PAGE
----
Some say Nigeria is a cruise. The cost of living in Nigeria includes insidious acculturation to a miracle mentality. Even the most hardworking Nigerian knows that in Nigeria, people ‘blow’ overnight, and he longs for magical elevations. Ingrained in the Nigerian psyche is the idea that those who need to work too hard are those who haven’t found great favour with men in power. So even in the most sacred circles, you hear the same things in beer parlours. “Deals”… “make it “… “connections “… “settlement”… . This mentality has left many gifted children of the upper class idle and lazy, living cushioned lives, hopping from one deal to another, failing to utilize life talents.  

If you live in Nigeria, then you will be drawn into many vanities. You will attend elaborate graduation ceremonies for children in nursery school. Your wardrobe will be filled with a thousand asoebis. Including the ones used to welcome politicians from foreign trips. You will receive awards for achieving nothing. Fake life isn’t just the life of the average university girl who denies her poor parents and her place of residence, it includes professors and judges aspiring to live like businessmen. Never mind that in Rivers state, everybody claims to ‘an honourable’; in Nigeria, you are actually tasked to watch honourable people perpetually doing dishonourable things. 

Therefore, the cost of living in Nigeria for the young mind is comprehensively exorbitant. In the university, he learns ‘sorting’ and sex-for-grades. On graduation, he goes to Abuja to loiter and learn that employment in the federal civil service can be bought and that the juicy agencies cost more than five cows. He might not join others to buy employment from the government, but that knowledge takes away from his youthful innocence and dents him psychologically. If he turns out morally stunted, the blame would be laid on the internet and easy access to pornography. But as damaging as pornography and drug addiction might be, they pale in significance to the decadence imposed on young minds by the indolence and corruption they witness in government and politics. Isn’t impunity perhaps the greatest enemy of the growing mind? The very absence of consequences for even the most egregious conduct in public life.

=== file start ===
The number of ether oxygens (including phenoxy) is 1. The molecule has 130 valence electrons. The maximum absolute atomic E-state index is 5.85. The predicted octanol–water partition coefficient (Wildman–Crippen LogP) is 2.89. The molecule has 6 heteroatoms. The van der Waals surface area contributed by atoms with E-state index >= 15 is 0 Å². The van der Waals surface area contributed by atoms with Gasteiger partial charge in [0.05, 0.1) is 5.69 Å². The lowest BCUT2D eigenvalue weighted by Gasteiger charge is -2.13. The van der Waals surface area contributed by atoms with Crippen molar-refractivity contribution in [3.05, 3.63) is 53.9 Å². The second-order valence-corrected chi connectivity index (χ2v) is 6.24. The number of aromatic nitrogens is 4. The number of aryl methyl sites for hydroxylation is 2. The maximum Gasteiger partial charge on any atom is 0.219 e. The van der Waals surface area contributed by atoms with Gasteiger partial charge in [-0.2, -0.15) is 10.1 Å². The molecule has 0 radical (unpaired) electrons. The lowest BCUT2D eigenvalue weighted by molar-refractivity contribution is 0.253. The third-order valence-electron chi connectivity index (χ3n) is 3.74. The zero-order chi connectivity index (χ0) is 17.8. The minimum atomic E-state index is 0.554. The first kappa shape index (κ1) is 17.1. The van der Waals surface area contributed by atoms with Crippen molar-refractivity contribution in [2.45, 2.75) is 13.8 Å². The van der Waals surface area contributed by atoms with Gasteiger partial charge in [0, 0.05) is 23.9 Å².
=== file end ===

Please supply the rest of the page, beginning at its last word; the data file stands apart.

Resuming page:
The cost of living in Nigeria includes being forced to watch men and women defecate in the open. Including some of those danfo drivers who jump down from their buses, in matted traffic, to pee in the middle of busy roads. But while defecating in the open is stark indecency, the rampant presence of the mentally deranged roaming the streets naked dehumanizes the sane. 

Blooming terrorism, banditry and kidnapping are fairly torturous. But the most torturous to the discerning mind is to watch the country becoming gradually clumsy at doing what it could do with ease thirty years ago. Perhaps that isn’t as torturous as the hopelessness conveyed by our addiction to humour which hopelessly allows us to swallow too much while praying to God to rescue us from misgovernance. 

The cost of living in Nigeria is soaring. But Japa is not the remedy.